We can relate the phase transition assembly process to a non-quasistatic compression. In the case that phase transition assembly dominates, the particles are not able to diffuse away before being swept up by the phase boundary. The particles then follow the direction of the phase front, which depends on the temperature gradient direction in the liquid crystal droplet. If all of the particles are swept up, and the cluster is of sufficient size compared to the size of the droplet, Frank elastic effects are insufficient to move the large cluster, and so the liquid crystal will reorient itself around the cluster to minimize the free energy of the system. This reorientation may not always be the lowest energy state possible, as seen with the surprising example of a cluster stabilized at the center of a bipolar droplet (Figure 3). This phase front aggregation process could be described as a ballistic diffusion-limited aggregation process as particles are pushed together in the shrinking isotropic domain.

5. Conclusions

In this paper we investigated the spontaneous assembly of nanoparticle clusters in the confined environment of a liquid crystal droplet using mesogen-functionalized quantum dots. Varying surface anchoring conditions at the droplet/water interface allowed us to tune between radial and bipolar topological defect configurations. By tuning particle concentration and cooling rate across the isotropic to nematic phase transition, it was possible to observe the competition between two distinct assembly mechanisms: equilibrium defect assembly and phase transition assembly. We observed two key effects. First, slow cooling allows for ground state defects to template QD cluster formation, while fast cooling allows for the isotropic–nematic phase boundary to template the clusters. Secondly, we noticed that phase transition templating can be used to force non-equilibrium defect configurations, such as a radial director distribution, despite initial bipolar anchoring conditions. This droplet technique also provides a method to control quantum dot micro-shell (and cluster) formation location, opening up the possibility for easy spatial control of micron-scale nanoparticle assemblies.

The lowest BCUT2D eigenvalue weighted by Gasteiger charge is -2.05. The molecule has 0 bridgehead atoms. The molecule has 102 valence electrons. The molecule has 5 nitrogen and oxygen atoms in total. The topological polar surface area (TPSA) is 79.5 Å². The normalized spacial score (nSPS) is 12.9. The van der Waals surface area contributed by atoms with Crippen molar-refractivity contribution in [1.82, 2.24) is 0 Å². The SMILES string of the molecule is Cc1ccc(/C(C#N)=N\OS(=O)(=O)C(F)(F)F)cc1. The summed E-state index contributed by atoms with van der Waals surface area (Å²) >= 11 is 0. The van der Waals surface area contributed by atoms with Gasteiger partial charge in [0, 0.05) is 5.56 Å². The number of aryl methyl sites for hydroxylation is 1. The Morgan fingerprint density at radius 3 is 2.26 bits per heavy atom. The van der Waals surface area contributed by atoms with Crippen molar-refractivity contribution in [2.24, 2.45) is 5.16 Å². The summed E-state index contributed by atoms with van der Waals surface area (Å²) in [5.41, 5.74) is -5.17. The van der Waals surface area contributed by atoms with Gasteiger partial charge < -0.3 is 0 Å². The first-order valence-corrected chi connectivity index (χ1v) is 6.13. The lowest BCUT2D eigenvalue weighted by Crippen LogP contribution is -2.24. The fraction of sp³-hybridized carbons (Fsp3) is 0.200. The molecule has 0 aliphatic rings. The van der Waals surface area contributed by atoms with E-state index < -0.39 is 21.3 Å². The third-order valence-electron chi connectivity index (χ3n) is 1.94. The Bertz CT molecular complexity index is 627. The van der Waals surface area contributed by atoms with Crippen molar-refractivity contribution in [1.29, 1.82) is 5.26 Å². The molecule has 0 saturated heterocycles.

Acknowledgments

We would like to acknowledge funding from the National Science Foundation CBET-1507551. We also acknowledge Robin Selinger of Kent State University for many thoughtful discussions on liquid crystals and nanoparticles, and Joseph Lopes on his assistance with data analysis techniques.

Author Contributions

C.N.M. conceived and designed the experiments, performed the experiments, and analyzed the data. S.T.R., A.K., and B.J.S. performed the mesogen ligand synthesis and characterization, and functionalized the quantum dots. C.N.M. and L.S.H. wrote the paper.

Conflicts of Interest

The author declares no conflict of interest.

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Figure 1. Two common director configurations for a nematic liquid crystal droplet. Radial (single defect in the center): (a) schematic; and (b) crossed polarizer image of a droplet suspended in aqueous solution, and bipolar (two surface defects); (c) schematic; and (d) crossed polarizer image of a droplet suspended in aqueous solution. Scale bar = 20 μm.
Figure 1. Two common director configurations for a nematic liquid crystal droplet. Radial (single defect in the center): (a) schematic; and (b) crossed polarizer image of a droplet suspended in aqueous solution, and bipolar (two surface defects); (c) schematic; and (d) crossed polarizer image of a droplet suspended in aqueous solution. Scale bar = 20 μm.
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Scheme 1. Sequence of reactions used to prepare the mesogenic ligand.
Scheme 1. Sequence of reactions used to prepare the mesogenic ligand.
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Figure 2. Examples of quantum dot clusters formed via slow cooling of nematic droplets. (a) Clusters located at the center of a droplet, with the liquid crystal in a radial configuration; (b,c) Two different examples of quantum dot distributions in bipolar droplets at a low particle concentration and (d) at a higher particle concentration (For all images, bar = 20 μm)